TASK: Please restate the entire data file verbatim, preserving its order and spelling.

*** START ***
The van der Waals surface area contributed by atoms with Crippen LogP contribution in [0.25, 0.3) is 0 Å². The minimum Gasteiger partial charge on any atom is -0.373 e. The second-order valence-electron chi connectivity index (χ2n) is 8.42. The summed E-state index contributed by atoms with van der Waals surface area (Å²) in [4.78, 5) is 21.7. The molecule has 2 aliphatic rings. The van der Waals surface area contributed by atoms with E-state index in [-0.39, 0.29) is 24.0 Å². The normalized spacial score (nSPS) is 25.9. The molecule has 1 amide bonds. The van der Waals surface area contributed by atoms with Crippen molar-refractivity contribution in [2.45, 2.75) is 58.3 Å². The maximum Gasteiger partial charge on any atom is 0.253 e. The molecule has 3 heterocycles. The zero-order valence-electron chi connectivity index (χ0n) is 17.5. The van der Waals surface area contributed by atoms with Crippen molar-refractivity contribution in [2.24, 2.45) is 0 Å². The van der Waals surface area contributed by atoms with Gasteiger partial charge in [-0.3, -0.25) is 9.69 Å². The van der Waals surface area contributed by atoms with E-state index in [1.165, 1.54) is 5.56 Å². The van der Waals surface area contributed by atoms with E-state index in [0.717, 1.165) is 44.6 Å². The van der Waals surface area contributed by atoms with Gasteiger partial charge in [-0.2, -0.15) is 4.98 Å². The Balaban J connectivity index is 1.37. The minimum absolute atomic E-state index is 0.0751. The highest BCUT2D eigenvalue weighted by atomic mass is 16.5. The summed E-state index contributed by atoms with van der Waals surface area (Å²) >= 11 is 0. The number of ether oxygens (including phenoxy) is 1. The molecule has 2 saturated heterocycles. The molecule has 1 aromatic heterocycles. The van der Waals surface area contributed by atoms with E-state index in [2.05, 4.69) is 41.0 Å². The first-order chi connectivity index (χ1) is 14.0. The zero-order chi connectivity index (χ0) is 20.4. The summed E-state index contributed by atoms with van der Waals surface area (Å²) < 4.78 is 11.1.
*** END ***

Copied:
The van der Waals surface area contributed by atoms with Crippen LogP contribution in [0.25, 0.3) is 0 Å². The minimum Gasteiger partial charge on any atom is -0.373 e. The second-order valence-electron chi connectivity index (χ2n) is 8.42. The summed E-state index contributed by atoms with van der Waals surface area (Å²) in [4.78, 5) is 21.7. The molecule has 2 aliphatic rings. The van der Waals surface area contributed by atoms with E-state index in [-0.39, 0.29) is 24.0 Å². The normalized spacial score (nSPS) is 25.9. The molecule has 1 amide bonds. The van der Waals surface area contributed by atoms with Crippen molar-refractivity contribution in [2.45, 2.75) is 58.3 Å². The maximum Gasteiger partial charge on any atom is 0.253 e. The molecule has 3 heterocycles. The zero-order valence-electron chi connectivity index (χ0n) is 17.5. The van der Waals surface area contributed by atoms with Crippen molar-refractivity contribution in [2.24, 2.45) is 0 Å². The van der Waals surface area contributed by atoms with Gasteiger partial charge in [-0.3, -0.25) is 9.69 Å². The van der Waals surface area contributed by atoms with E-state index in [1.165, 1.54) is 5.56 Å². The van der Waals surface area contributed by atoms with E-state index in [0.717, 1.165) is 44.6 Å². The van der Waals surface area contributed by atoms with Gasteiger partial charge in [-0.2, -0.15) is 4.98 Å². The Balaban J connectivity index is 1.37. The minimum absolute atomic E-state index is 0.0751. The highest BCUT2D eigenvalue weighted by atomic mass is 16.5. The summed E-state index contributed by atoms with van der Waals surface area (Å²) >= 11 is 0. The number of ether oxygens (including phenoxy) is 1. The molecule has 2 saturated heterocycles. The molecule has 1 aromatic heterocycles. The van der Waals surface area contributed by atoms with E-state index in [2.05, 4.69) is 41.0 Å². The first-order chi connectivity index (χ1) is 14.0. The zero-order chi connectivity index (χ0) is 20.4. The summed E-state index contributed by atoms with van der Waals surface area (Å²) < 4.78 is 11.1.